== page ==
Like the narrator in Hunger, Bandini is sure to be a gifted writer. They are both extravagant in their attitudes.

    I discovered Fante through Philippe Djian. He mentioned him in one of his early books or maybe in an interview. I don’t remember. Fante was republished in French in the 1980s.

    Thanks for the link to my billet.

  3. Thanks for the kind words and the link — your review brings Bandini back to life for me. And I am with Emma in agreeing that Fante captures Los Angeles in a way that few others have.

  4. leroyhunter

    “Sentence after sentence laid down like careful brickwork, or like a drystone wall where a single badly placed piece could bring down the whole.”

    What an incredibly apt and prescient comment! You’ll see what I mean when you get to Brotherhood of the Grape.

    Fante is, without any doubt at all, the good stuff.

  5. I’ve had his books for ages. I really should pick them up. I like the idea of the triptych of excellence. Like you I dont really like books about writers but it’s like you say, a great writer can even turn that into something I love to read.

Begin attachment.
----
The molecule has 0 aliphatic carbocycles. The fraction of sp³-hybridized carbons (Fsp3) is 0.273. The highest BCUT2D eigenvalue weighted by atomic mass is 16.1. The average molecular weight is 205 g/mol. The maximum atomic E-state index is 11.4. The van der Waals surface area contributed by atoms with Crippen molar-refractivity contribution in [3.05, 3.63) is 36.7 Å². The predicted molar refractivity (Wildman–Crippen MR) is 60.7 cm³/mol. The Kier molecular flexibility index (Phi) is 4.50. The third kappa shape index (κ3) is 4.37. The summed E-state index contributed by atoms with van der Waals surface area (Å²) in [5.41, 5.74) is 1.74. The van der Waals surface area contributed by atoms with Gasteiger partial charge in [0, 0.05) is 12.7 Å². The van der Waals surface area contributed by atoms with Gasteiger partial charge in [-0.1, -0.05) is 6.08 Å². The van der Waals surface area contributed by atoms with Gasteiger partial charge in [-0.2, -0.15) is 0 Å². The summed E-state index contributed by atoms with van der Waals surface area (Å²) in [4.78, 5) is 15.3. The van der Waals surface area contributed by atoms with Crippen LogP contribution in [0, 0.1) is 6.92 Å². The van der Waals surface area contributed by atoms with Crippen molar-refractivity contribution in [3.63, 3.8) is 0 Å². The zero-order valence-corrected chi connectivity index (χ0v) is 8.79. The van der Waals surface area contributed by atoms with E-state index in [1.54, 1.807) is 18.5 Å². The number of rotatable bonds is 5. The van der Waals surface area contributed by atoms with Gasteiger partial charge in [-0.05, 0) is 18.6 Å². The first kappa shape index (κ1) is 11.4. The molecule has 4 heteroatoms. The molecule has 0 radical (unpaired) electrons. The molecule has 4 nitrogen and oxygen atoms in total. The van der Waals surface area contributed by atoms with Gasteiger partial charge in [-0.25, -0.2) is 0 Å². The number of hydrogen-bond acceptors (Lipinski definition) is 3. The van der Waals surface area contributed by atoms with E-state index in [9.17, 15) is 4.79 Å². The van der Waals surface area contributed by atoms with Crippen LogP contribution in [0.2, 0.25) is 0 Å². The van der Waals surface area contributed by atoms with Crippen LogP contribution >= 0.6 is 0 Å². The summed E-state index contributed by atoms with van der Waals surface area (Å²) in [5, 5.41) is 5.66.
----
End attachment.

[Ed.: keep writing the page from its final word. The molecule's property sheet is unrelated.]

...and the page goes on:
Would you recommend to read the books in order?

  6. Lee, thanks, three times is already a fair compliment to the book!

    Emma, absolutely, huge energy and extravagant is a good word. I was glad to be able to link to yours – blogging is a conversation after all and besides you’d brought out the geographical focus much more than I had.

    Kevin, absolutely, Chandler and perhaps Ross Macdonald are the only others right now who spring to mind for such evocative descriptions of California.

    Leroy, I’ll look forward to that then. There is very definite craft here. Bukowski was absolutely right about Fante.

    Caroline, this would work well as a stand alone, and I missed the second one in the sequence (accidentally, but I didn’t realise I’d skipped a volume until afterwards and contemporary readers wouldn’t even have had access to the second one as it was published later). I really liked the first book, but this is much stronger. I think there’s good reason to go in order, but you could just as well read this then work back and forward as interest takes you.

    My only thought is that as the first is weaker than this, if you are likely to read it it’s probably worth reading it first so that you have this to move on to by way of progression, otherwise you’re going the wrong direction in terms of quality.